Turkish Military Academy

Turkish Military Academy, (Turkish: Kara Harp Okulu), is a four year co-educational military academy located in the center of Ankara. Its mission is to develop cadets mentally and physically for service as commissioned officers in the Turkish Army.
Originally located in the Harbiye neighborhood of Istanbul, the academy was formed in 1834, and the first officers graduated in 1841.[1] Its formation was a part of military reforms within the Ottoman Empire as it recognized the need for more educated officers to modernize its army. The need for a new military order was part of Sultan Mahmud II's reforms, continued by his son Abdülmecit. The Janissaries, the traditional leaders of the Ottoman military, were removed from their position and traditional role in the Ottoman military after the Auspicious Incident in 1826.

During World War I and the subsequent Turkish War of Independence period, in which modern Turkey was formed, the academy was moved temporarily to Ankara. The first officers graduated here in November, 1920 to serve the newly formed Republic of Turkey. After the Treaty of Lausanne, the academy was moved back to Istanbul. On September 25, 1936, the Military Academy was transferred again permanently to a new building in Ankara.[2] The Academy's two-year education period was arranged to be three-year education period in 1948, two years in 1963, three years in 1971, and finally four years in 1974.

Mustafa Kemal Atatürk, military hero and political reformist, is one of the most famous graduates. The day that Atatürk entered the academy, March 13, 1899, is recognized at the academy. '13th March' is also the name of a building on the campus that houses the library as well as some cadet stores and a cafe....

Entry process

There are roughly 4,000 cadets attending Kara Harp Okulu. In order to enter the academy, prospective cadets first apply to military high school after primary schooling. Only students displaying the potential to become officers are accepted. There are three military high schools in Turkey. Maltepe Military High School in Ýzmir, Kuleli Military High School in Istanbul and Iþýklar Military High School in Bursa. Each military high school has a four year program, and after completion, cadets from all three schools enter Kara Harp Okulu. A small number of cadets also enter the school from civilian high schools. Military high schools are all male schools, so all female cadets at Kara Harp Okulu come from civilian high schools. Kara Harp Okulu is the only source of commissioned officers for the Turkish Army. After graduation cadets are required to serve for 15 years.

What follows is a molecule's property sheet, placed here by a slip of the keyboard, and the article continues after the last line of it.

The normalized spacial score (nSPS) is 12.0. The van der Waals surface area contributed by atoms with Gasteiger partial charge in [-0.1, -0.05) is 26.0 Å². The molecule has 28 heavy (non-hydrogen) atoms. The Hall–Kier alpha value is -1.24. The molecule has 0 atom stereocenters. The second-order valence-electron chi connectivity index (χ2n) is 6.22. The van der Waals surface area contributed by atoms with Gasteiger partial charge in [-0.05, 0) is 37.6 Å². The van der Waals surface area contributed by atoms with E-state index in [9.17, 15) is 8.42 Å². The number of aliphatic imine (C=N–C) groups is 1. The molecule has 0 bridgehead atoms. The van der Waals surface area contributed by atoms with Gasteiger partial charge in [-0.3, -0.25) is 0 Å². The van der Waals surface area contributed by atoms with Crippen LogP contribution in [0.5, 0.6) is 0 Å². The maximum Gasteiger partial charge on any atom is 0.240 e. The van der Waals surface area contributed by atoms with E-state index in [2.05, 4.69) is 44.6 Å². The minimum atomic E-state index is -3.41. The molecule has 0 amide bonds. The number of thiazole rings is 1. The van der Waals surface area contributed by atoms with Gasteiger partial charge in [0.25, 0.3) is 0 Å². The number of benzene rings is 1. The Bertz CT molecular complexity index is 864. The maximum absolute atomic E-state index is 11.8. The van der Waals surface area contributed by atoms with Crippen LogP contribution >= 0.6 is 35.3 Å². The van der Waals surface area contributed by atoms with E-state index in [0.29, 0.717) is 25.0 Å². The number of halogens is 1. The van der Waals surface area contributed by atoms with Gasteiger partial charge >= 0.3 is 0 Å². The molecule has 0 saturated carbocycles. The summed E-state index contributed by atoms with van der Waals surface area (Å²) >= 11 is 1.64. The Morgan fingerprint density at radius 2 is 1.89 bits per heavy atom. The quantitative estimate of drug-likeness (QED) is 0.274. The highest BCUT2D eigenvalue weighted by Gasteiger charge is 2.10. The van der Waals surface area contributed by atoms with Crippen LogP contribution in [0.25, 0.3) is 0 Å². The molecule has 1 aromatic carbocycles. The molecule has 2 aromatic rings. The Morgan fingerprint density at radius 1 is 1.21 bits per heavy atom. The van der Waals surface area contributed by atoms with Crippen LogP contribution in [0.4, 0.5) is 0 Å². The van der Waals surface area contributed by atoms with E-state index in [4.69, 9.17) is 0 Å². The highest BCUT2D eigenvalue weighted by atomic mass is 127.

Organization

The academy is made up of one regiment and four battalions, or (Turkish Tabur for singular, Taburlar for plural, and Taburu in singular-possessive constructions (like in Battalion of Izmir, which would be Izmir Taburu)), named after famous campaigns during the Turkish War of Independence. 1st Battalion is the Anafartalar Battalion, 2nd is the Dumlupinar Battalion, 3rd is the Sakarya Battalion and 4th is the Malazgirt Battalion. Each battalion has a separate building, which contains a number of facilities including barracks, dining halls, classrooms, day rooms and study rooms. The cadet regiment has a cadet chain of command which rotates during the school year. The cadet regiment also has a chain of command of regular army officers in mentoring and leadership roles. The academy's regimental commander is a very prestigious position and usually precludes a higher position within the Turkish Army.

The cadets are distinguishable and organized by their graduating class as well as their cadet unit. In their classroom uniform, each cadet wears a thin gold bar on their epilate for each year they have been at the academy. Senior cadets, with four bars, also wear the color of the branch of the Turkish Army that they will be entering upon graduation on their collar. For example, green for infantry and gray for armor. The under three classes wear blue on their collar which signifies that they have not yet chosen a branch. The cadet also wears an identification number, a four digit number issued upon entrance to the academy. Ataturk's cadet number, 1283 [4], has been reserved and will not be issued to another cadet. The cadet dress uniform is the same as the Turkish Army officer’s uniform, except for the addition of two gold cords looped from the right shoulder across the front right suspending two metal pins. One pin is long, and symbolizes peace while the other is short and symbolizes war.

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